Distance (round-trip)

4.4 mi


2 hrs

Elevation Gain

530 ft




The trail to Pine City is often overshadowed by the more prominent Ryan Mountain Trail and the more accessible Barker Dam Trail. But I’ll let the secret out — this is one of Joshua Tree’s best hikes. It’s the perfect mixture of a casual desert walk filled with classic Mojave plants, a pinyon pine microclimate formed from large boulders and a seasonal wash, and sweeping views of Queens Valley and down towards Twentynine Palms. All this is wrapped up into a four-mile day hike with bonus rock scrambling and side trails to explore.

Pine City Trail

Start out from the parking lot that is shared with the Desert Queen Mine Trail. Access this trailhead via the Desert Queen Mine Road from Park Boulevard (near Jumbo Rocks).


The first 1.25 miles of this trail parallels a wash, located on your left, as it slowly climbs towards the Pine City site. While walking this trail, you have the opportunity to observe pretty much every type of classic Mojave Desert flora, including:

The shining, smelly, and medicinal Creosote

Creosote Bush

The classic (and sharp) mojave yucca,

Mojave Yucca

The jumps-onto-your-pants-as-your-walk-by silver cholla,

Silver Cholla

And the namesake Joshua tree.

Joshua Tree

All of these plants thrive in the higher elevations found within the Mojave Desert.

One of the first signs that water is becoming more abundant is the presence of the juniper tree, which is often found along the banks of washes like this one.

Juniper Tree

There is also a huge variety of cacti found along this hike, such as the California barrel cactus.

Barrel Cactus

Pricklypear Cactus

All these plants are neat to see, but isn’t this supposed to be pine city? Well, just after your first pinyon pine sighting, at mile 1.3, the trail drops into a beautiful alcove of large granite monzonite boulders with large pinyon pines nestled between them. When you mix large rock piles with a fairly active wash, you create a microclimate suitable for plants that require a much more cool and moist environment.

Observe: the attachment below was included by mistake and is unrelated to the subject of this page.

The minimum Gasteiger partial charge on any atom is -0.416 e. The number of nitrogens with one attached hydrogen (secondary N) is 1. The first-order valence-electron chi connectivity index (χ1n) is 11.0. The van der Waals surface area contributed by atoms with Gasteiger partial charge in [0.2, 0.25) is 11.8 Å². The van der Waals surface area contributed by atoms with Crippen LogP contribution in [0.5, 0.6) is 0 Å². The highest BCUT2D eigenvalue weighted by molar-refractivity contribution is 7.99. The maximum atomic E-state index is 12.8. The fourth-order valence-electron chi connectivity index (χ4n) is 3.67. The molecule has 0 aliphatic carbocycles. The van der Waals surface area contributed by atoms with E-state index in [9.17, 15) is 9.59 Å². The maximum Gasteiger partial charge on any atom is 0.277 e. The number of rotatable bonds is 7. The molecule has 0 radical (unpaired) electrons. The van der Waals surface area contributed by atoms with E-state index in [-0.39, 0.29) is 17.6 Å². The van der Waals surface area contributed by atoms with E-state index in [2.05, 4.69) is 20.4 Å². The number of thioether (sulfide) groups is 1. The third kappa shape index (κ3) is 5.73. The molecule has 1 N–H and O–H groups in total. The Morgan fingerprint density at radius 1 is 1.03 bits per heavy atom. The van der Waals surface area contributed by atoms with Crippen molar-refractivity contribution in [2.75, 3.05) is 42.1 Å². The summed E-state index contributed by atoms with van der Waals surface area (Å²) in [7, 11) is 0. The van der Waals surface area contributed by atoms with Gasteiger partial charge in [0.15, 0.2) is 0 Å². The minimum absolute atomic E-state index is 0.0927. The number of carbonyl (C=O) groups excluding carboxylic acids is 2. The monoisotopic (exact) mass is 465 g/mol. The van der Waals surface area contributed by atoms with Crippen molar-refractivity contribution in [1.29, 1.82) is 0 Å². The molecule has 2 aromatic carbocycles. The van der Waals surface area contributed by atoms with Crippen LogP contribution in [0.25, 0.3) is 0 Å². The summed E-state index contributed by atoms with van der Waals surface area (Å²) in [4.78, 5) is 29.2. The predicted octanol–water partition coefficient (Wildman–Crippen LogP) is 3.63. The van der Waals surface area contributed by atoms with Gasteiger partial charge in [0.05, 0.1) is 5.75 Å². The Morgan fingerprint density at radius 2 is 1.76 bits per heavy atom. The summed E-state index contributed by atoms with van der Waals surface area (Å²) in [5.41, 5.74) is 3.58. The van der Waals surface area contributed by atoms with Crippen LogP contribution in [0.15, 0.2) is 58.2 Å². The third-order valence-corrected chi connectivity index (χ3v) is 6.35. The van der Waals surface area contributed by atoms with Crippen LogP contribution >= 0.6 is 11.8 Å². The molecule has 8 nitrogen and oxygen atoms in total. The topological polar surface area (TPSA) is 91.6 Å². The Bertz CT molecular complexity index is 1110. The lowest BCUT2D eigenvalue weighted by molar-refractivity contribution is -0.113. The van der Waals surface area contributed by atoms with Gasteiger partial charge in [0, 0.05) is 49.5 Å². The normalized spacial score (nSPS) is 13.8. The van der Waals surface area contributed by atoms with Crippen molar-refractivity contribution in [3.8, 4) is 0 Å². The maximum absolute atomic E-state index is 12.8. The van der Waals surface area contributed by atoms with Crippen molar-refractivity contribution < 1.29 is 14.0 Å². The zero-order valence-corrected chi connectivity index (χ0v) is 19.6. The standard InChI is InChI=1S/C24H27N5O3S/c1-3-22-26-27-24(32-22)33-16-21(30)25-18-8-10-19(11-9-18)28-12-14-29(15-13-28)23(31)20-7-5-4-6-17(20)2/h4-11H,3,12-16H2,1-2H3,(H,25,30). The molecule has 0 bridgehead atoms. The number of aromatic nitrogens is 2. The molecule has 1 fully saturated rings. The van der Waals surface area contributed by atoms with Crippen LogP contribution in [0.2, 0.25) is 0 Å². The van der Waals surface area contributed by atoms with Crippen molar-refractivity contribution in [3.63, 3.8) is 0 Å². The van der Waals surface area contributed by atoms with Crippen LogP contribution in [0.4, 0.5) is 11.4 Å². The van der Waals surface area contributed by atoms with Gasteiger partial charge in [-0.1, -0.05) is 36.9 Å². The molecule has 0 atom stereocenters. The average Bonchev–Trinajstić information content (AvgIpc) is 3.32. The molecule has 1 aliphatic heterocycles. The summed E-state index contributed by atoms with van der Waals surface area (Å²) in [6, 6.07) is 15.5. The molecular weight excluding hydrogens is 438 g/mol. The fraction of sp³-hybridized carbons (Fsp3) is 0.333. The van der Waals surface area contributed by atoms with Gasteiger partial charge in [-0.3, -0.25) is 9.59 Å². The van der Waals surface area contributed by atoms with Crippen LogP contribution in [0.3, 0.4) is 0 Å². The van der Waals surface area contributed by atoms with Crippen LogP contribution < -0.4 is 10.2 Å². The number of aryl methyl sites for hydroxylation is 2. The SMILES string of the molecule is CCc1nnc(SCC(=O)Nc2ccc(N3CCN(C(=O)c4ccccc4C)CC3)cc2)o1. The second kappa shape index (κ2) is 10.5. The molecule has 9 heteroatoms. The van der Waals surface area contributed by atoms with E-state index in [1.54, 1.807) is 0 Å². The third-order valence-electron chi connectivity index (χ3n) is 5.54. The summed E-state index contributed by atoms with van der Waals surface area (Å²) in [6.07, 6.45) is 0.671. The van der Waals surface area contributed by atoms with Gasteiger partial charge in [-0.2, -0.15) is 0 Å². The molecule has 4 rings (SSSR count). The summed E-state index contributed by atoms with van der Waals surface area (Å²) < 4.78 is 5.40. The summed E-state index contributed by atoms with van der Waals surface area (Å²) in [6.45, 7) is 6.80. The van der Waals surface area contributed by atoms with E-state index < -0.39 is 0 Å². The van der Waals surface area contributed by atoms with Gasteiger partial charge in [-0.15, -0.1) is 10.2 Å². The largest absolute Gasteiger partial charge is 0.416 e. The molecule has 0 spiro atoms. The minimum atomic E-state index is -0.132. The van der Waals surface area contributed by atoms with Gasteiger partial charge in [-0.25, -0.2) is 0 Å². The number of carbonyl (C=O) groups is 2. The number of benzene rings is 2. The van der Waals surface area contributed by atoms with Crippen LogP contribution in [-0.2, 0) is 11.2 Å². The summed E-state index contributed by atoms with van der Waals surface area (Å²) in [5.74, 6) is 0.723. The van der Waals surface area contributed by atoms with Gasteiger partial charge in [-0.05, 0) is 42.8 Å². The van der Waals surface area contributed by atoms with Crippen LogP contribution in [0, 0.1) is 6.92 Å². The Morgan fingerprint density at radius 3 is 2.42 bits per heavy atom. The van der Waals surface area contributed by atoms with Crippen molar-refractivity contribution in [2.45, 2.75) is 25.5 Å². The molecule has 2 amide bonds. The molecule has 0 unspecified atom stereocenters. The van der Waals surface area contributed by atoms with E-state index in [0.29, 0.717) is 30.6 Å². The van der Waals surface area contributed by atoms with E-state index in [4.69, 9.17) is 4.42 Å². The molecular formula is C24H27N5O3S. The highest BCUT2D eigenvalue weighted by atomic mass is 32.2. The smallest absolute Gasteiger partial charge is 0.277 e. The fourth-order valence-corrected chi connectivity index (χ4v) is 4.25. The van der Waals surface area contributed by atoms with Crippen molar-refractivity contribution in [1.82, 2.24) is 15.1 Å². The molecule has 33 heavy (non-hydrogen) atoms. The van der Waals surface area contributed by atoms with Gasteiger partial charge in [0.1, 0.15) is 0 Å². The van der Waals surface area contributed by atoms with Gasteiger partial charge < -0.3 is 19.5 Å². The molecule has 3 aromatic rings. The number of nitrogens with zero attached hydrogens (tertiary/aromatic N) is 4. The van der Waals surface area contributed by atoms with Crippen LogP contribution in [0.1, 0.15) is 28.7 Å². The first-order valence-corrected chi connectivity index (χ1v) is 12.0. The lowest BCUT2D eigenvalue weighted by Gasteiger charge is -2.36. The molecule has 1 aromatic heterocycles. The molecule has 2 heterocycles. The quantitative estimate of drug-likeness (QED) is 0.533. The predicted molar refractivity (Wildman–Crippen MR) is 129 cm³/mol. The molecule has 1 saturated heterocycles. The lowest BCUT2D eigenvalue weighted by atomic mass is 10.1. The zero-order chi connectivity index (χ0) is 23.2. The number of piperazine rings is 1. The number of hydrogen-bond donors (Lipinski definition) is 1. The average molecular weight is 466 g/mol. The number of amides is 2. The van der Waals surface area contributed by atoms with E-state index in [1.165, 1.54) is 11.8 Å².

Pinyon Pine


While it’s easy to complete this hike in a couple hours, I would highly recommend spending at least a half a day exploring the pine city site and nearby canyons. You’ll find a rare mixture of fantastic scrambling, beautiful flora, and almost guaranteed solitude. A trail junction, found just before Pine City, offers a variety of exploration options.

Pine City

The left-most trail contours around the west side of Pine City for one-third of a mile, eventually reaching an airy vista looking into the valley to the north.

Pine City Overlook

The right-most trail dips briefly into Pine City before starting a rapid descent towards the Oasis Visitors Center. You can actually thru-hike all the way down to Utah Road if you shuttle a vehicle. Otherwise, don’t venture too far down that direction or it will mean a lot of climbing on the way back.

Another option is to go directly into Pine City and enjoy the shade of pine and boulders while having lunch, reading a book, or taking a desert nap.

Cactus Garden

Exploring Pine City

Once you are satisfied with your experience, return to your car by retracing your steps to the south.

Walking Home

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Trail Map

1 Comment

Phillip Stosberg Mar 4, 2018 18:03

Have you or has anyone you know chosen the option of backcountry camping in this area?

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Should You Hike Here?

With recent wildfire damage and ongoing waves of COVID-19 infections and restrictions, National Forest, National Park, and other public land closures, restrictions, or social distancing guidelines may be in-effect.

If infection rates are on the rise, please do your best to remain local for your hikes. If you do travel, please be mindful of small gateway communities and avoid as much interaction as you can. Also remember to be extra prepared with supplies so you don't have to stop somewhere outside your local community for gas, food, or anything else.

Please be sure to contact the local land management agency BEFORE you head out, as these conditions are likely to change without enough notice for us to fully stay on top of them. Thanks, and stay safe!

Click here to read the current CDC guidelines for traveling during the COVID-19 pandemic.